Eden is mentioned in the 1993 film The Remains of the Day when Anthony Hopkins´s character mentions that Eden has also been a guest at Darlington Hall. This article is about the novel. ... For the composer, see Antony Hopkins. ...


Eden is also mentioned in a song by The Kinks, "She's Bought a Hat Like Princess Marina" from the 1969 album Arthur (Or the Decline and Fall of the British Empire). The Kinks were an English rock group formed in 1963 by lead singer-songwriter Ray Davies, his brother, lead guitarist and vocalist Dave Davies, and bassist Pete Quaife. ... </gallery> </gallery> </gallery> </gallery> </gallery> </gallery> </gallery> </gallery>neygoround, Part One]] (1970) Arthur (Or the Decline and Fall of the British Empire) is a concept album by English rock band The Kinks, released in late 1969. ...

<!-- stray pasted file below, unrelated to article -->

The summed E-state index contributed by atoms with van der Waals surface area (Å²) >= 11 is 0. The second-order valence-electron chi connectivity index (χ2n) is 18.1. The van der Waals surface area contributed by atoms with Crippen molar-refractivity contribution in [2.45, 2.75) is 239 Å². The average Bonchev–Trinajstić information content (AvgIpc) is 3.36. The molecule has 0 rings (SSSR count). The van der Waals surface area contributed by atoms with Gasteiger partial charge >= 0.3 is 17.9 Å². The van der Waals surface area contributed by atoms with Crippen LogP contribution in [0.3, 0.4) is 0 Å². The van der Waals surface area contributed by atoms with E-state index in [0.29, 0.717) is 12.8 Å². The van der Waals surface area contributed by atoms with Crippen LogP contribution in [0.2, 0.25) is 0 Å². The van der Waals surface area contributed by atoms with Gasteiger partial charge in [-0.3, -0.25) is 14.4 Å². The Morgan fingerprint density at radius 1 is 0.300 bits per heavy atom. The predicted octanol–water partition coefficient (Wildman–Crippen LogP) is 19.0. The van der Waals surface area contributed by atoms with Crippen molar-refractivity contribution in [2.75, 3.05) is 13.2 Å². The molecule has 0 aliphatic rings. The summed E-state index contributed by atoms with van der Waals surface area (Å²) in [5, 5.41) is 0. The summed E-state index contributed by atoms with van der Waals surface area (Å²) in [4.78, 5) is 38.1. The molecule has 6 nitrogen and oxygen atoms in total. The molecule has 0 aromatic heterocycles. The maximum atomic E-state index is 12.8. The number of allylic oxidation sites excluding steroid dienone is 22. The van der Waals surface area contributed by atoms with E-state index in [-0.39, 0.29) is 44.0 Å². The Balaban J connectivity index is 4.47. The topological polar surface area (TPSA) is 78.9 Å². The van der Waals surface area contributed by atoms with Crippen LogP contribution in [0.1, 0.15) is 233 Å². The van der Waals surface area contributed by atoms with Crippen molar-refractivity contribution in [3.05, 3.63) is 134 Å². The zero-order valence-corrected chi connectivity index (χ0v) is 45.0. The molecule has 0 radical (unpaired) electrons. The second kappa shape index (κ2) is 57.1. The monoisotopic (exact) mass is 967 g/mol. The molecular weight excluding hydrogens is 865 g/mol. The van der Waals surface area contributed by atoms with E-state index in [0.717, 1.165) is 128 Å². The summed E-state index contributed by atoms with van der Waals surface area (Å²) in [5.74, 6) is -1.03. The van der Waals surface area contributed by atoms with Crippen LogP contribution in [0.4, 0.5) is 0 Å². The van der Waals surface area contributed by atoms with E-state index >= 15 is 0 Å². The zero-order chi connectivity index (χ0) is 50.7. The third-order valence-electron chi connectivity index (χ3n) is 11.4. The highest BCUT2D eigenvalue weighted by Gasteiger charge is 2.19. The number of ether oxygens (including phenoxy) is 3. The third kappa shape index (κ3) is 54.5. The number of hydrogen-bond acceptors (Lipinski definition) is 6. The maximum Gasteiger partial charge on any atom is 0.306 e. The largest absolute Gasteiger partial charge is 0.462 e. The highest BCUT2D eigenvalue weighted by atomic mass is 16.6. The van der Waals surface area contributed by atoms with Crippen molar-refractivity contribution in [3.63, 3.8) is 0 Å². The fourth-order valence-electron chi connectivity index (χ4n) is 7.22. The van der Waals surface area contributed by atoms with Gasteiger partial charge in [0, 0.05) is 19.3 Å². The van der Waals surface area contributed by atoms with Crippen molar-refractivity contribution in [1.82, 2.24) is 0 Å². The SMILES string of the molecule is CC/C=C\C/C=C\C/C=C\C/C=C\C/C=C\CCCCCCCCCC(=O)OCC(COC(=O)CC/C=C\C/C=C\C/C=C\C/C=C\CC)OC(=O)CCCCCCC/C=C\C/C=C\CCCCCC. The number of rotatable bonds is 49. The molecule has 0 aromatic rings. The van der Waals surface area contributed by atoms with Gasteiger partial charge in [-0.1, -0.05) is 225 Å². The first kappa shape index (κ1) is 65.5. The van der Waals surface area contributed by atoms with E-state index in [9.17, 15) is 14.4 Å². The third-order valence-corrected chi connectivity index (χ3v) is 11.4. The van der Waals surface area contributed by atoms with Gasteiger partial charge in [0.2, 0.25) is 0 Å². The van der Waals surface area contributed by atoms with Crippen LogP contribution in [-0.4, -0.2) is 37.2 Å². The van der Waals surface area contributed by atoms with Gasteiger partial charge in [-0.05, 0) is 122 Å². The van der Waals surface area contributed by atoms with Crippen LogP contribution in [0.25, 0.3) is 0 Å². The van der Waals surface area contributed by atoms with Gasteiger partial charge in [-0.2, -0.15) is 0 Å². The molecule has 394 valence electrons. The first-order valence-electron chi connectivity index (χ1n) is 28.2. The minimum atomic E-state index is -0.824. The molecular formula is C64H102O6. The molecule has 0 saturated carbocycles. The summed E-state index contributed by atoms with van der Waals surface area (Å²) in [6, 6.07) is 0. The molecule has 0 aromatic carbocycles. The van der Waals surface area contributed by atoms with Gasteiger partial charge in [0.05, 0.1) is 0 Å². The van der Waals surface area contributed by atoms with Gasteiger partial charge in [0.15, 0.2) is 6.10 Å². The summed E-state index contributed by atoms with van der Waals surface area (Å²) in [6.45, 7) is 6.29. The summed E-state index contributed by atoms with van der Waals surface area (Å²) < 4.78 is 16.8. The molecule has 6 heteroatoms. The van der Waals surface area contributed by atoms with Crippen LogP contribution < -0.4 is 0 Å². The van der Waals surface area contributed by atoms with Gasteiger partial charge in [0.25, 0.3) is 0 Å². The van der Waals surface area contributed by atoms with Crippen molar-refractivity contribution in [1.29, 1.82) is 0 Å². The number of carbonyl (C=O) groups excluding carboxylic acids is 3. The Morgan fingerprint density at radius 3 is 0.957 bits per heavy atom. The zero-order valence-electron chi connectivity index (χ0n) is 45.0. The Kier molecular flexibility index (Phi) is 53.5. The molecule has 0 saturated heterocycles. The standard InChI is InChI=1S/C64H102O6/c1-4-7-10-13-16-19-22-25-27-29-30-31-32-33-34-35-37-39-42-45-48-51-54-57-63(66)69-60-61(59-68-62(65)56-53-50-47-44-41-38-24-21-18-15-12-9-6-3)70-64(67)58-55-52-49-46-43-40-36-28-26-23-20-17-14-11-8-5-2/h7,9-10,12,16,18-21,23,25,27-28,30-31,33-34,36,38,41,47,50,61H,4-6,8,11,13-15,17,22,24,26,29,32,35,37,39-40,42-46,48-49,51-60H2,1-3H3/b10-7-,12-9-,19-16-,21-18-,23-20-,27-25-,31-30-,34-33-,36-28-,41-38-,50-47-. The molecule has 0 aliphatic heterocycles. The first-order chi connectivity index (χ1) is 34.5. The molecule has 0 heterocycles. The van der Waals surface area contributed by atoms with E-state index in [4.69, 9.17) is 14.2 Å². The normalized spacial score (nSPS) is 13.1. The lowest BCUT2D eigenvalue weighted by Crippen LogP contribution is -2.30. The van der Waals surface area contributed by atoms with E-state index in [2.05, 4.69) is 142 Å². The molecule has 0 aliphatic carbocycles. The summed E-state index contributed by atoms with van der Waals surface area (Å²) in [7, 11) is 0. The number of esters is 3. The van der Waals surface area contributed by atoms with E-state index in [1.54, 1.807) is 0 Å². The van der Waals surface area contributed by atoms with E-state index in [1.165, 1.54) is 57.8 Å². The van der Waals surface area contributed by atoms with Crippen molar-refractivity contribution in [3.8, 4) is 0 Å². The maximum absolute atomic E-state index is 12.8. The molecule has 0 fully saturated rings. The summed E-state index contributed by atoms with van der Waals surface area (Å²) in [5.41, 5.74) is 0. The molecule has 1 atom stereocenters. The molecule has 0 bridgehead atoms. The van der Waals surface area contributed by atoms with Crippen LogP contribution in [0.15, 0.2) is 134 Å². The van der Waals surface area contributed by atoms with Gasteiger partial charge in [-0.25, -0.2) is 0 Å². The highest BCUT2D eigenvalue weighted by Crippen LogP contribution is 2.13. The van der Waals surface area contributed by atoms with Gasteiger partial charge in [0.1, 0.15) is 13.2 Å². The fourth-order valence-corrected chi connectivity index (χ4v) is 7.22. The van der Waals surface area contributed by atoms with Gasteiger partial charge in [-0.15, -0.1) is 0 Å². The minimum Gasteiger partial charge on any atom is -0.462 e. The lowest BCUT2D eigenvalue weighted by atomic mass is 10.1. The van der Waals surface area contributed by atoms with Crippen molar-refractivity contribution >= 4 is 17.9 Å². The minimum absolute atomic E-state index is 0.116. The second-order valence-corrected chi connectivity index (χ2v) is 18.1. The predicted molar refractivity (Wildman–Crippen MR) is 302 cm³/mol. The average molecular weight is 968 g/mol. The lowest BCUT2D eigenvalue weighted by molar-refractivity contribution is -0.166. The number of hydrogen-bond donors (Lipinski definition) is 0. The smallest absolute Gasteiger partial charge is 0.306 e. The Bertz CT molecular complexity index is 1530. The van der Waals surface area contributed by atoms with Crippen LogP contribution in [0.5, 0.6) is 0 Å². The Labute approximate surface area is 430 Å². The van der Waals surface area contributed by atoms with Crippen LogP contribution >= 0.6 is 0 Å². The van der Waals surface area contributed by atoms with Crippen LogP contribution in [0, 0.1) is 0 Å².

The Eden Government

Changes